10.10.2016 | TOP NEWS, Biodiversity Conservation

A plan for a new generation of scenarios for IPBES

More than 40 scientists, NGO and government representatives and other stakeholders from all over the world participated in the IPBES workshop at iDiv. Photo: Stefan Bernhardt, iDiv

The IPBES workshop on scenarios and modelling that was held last week at iDiv in Leipzig brought a paradigm change, the organizers say. Scenarios have always treated impacts on biodiversity as a consequence, however, the workshop participants advocate to reverse this approach for biodiversity scenarios. They developed a framework that sets a vision of desired states of biodiversity as starting points for models. “What kind of biodiversity do we want to have in 50 years? The first step in our framework is to define the desired outcomes, and in a second step we will develop storylines that help us understand how we can get there”, says Henrique M. Pereira, Professor at iDiv and the Martin Luther University of Halle-Wittenberg, who organized the workshop together with Postdoctoral researcher Isabel M.D. Rosa, and the team from IPBES’s Technical Support Unit at PBL, Netherlands. “At the heart of our work is the fact that the impact of humans on biodiversity is not a one-way-street”, Rosa adds. “Biodiversity is closely linked to ecosystem services, i.e. the benefits nature provides us with, and thus to our society, economy and wellbeing. Therefore, how we deal with biodiversity feeds back into the system, and we need to close this loop in scenario development. This was the basis for creating a path in our workshop to put nature at the center of future scenarios”.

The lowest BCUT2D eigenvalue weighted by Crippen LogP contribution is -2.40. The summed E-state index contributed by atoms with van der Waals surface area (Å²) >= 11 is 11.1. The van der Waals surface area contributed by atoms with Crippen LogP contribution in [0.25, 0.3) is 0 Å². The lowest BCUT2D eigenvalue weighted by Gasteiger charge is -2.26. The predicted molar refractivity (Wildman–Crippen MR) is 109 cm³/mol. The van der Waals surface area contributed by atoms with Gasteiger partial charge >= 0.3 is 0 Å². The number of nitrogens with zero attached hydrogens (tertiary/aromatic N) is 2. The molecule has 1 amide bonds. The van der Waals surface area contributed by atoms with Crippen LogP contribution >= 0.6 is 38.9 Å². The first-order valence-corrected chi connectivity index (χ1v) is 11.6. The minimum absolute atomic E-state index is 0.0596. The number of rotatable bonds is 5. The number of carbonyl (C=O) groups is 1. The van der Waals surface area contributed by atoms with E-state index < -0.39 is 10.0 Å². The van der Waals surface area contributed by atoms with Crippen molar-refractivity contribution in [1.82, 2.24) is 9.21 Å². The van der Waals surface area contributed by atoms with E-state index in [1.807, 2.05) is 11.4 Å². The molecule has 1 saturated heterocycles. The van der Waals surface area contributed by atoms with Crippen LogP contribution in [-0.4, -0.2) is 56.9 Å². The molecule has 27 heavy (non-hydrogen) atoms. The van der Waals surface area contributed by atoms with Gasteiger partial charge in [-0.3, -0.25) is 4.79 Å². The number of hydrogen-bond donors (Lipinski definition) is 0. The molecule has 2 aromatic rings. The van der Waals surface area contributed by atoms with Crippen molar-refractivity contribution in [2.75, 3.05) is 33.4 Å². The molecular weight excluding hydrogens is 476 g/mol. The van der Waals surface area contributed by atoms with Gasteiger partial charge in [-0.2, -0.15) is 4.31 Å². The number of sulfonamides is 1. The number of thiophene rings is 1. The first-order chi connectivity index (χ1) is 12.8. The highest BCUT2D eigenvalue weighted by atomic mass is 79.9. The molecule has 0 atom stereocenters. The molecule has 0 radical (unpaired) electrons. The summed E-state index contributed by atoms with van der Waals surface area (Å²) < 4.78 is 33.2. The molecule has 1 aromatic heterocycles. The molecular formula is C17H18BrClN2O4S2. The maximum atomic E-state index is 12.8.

The IPBES committee now plans to bring different stakeholders together and explore their visions for desired states of future biodiversity. For example, many arable crops need to be pollinated, and a farmer who relies on bees and other insects for his business will find it crucial to have them around. The interests of, for example, local municipalities, managers of protected areas, indigenous communities, or national governments may or may not match with the farmer’s interests. But only if the scientists are aware of the range of visions for biodiversity and ecosystem services present in society, they can appropriately model according scenarios, the workshop organizers claim. The ongoing regional assessments of the IPBES will play an important role in this process, and the scenarios and modelling group also plans to invite different stakeholders to their next workshop taking place in the summer of 2017. Further, with this set of scenarios it will possible to understand how the Sustainable Development Goals, particularly those related to biodiversity, can be achieved before 2030.

The scenarios of the IPCC (Intergovernmental Panel on Climate Change) have been out now for over a decade, and there are many parallels to the biodiversity scenarios that are currently being developed within the IPBES working group. “The IPCC trajectories are now well accepted and picked up by decision-makers, and this is what we also want to achieve with our biodiversity scenarios”, Rosa explains. Different biodiversity scenarios could, for example, range from allowing extensive wild nature to controlling nature heavily and keeping it tamed. “One part of our work is and will be integrating biodiversity into the existing IPCC models that develop different scenarios of how the future will be under certain assumptions with respect to, for example, population growth or GDP. But starting from the desirable future, namely from a vision of what we want to achieve, is another important part of our work.” By 2020 the researchers aim to have multiscale and multi-sectorial biodiversity scenarios in time to support the next generation of regional and global assessments of biodiversity from IPBES. Tabea Turrini

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